Log Home Upkeep

by Jane VanOsdol on July 27, 2011

Log home living can’t help but draw you closer to nature.  The colors and textures of the natural materials make it feel as is you’ve been plopped into the middle of a woodland wonderland. As you’re enjoying the serene beauty of your home, don’t be lulled into a false sense of security. Log homes require vigilance on your part as to the maintenance and upkeep of the home.

The reason you need to remain on guard is that logs which are machine milled, hand hewn, flat faced or beams all share a common characteristic; whether they have been air dried or dried in a kiln, they will all expand and contract along with changes in the temperature and humidity. This expanding and contracting can cause the logs to warp and twist, which can in turn cause some maintenance issues.

  • Joints can pull apart
  • Sealants can fail
  • Caulking can come loose

Like the domino effect, these conditions can leave your log home at risk for developing further problems, as detailed below, if they are not found and fixed.

Insects

The above conditions can leave your home vulnerable to insects, with termites being the most serious concern. Termites bore tunnels into the logs of your home, and if you don’t realize they’re present, their tunneling can eventually cause major structural damage. Other types of insects, such as ants, beetles and bees, will also bore into the wood, but they don’t cause as much damage as termites can.

Air Infiltration

Another problem that can occur is that air now has a means of entrance into your home through these defects. This will of course reduce your energy efficiency, and eventually you may notice that the home feels cooler in the winter and hotter in the summer. You may also notice a difference in your utility bills.

Water Infiltration

A third problem that can occur from the joint, sealant and caulking issues is that water has a pathway into the logs and/or your home. This can lead to mold and mildew problems, staining of the logs, and worst of all, wood rot.

One way you can avoid all these problems is to be sure you are carefully maintaining your home. Naturally, summer is the perfect time to perform a few inspections to make sure that all is well with your home and will be for the fall and winter seasons.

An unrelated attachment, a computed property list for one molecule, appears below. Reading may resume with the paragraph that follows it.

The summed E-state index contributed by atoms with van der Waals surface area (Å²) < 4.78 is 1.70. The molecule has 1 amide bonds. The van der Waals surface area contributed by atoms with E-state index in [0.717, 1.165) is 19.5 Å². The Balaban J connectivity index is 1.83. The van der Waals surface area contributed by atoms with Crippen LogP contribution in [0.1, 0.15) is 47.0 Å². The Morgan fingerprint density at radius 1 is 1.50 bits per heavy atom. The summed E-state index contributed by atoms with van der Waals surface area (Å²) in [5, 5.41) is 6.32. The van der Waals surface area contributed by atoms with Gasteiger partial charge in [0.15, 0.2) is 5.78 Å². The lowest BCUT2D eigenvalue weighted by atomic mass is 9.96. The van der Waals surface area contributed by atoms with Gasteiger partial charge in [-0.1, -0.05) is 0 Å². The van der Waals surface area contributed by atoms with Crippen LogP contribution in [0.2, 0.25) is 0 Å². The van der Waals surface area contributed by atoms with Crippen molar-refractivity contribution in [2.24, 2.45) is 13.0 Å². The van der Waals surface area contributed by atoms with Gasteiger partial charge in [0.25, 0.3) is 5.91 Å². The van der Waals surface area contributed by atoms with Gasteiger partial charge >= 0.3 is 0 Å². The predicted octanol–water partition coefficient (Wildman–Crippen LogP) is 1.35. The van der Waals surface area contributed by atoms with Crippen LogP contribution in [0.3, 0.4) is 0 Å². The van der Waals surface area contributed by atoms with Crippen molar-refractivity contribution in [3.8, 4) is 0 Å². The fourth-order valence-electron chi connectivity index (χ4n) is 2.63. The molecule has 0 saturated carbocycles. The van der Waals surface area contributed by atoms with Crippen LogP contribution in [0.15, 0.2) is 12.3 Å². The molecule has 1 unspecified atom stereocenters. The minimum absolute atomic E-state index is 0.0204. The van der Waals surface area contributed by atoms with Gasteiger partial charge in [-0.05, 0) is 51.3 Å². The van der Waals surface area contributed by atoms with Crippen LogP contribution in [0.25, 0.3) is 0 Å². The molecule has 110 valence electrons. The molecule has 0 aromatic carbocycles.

Walk around your home, inspecting it for any problems or potential problems. Be sure you check the roof and gutters for any signs of curled or missing shingles. Check to see that the gutters are not blocked. This can cause water to rot your fascia boards

Examine the logs carefully for mildew. Mildew means a moisture problem. You may simply need to trim back any vegetation that is too close to the house, or you may have a more extensive problem. Call in a log home restoration company if you need help determining the cause of the moisture.

Look on the logs, siding and ground for evidence of sawdust or insect holes. If insect activity is obvious, you need to act quickly to minimize the damage. You’ll want to treat the holes with an insecticide and then caulk or plug them. Consult with a log home maintenance professional if you feel it’s a serious infestation.

Check trim, corners, log seams, vents and butt joints to be sure caulking is in good shape.

Test the log finish by spraying water on the logs. The water should run off, not absorb into the logs.

By performing these maintenance checks twice a year, you should be able to catch any small issues before they become serious problems—leaving you free to enjoy the natural beauty of log home living.

Google+ Comments

Previous post:

Next post: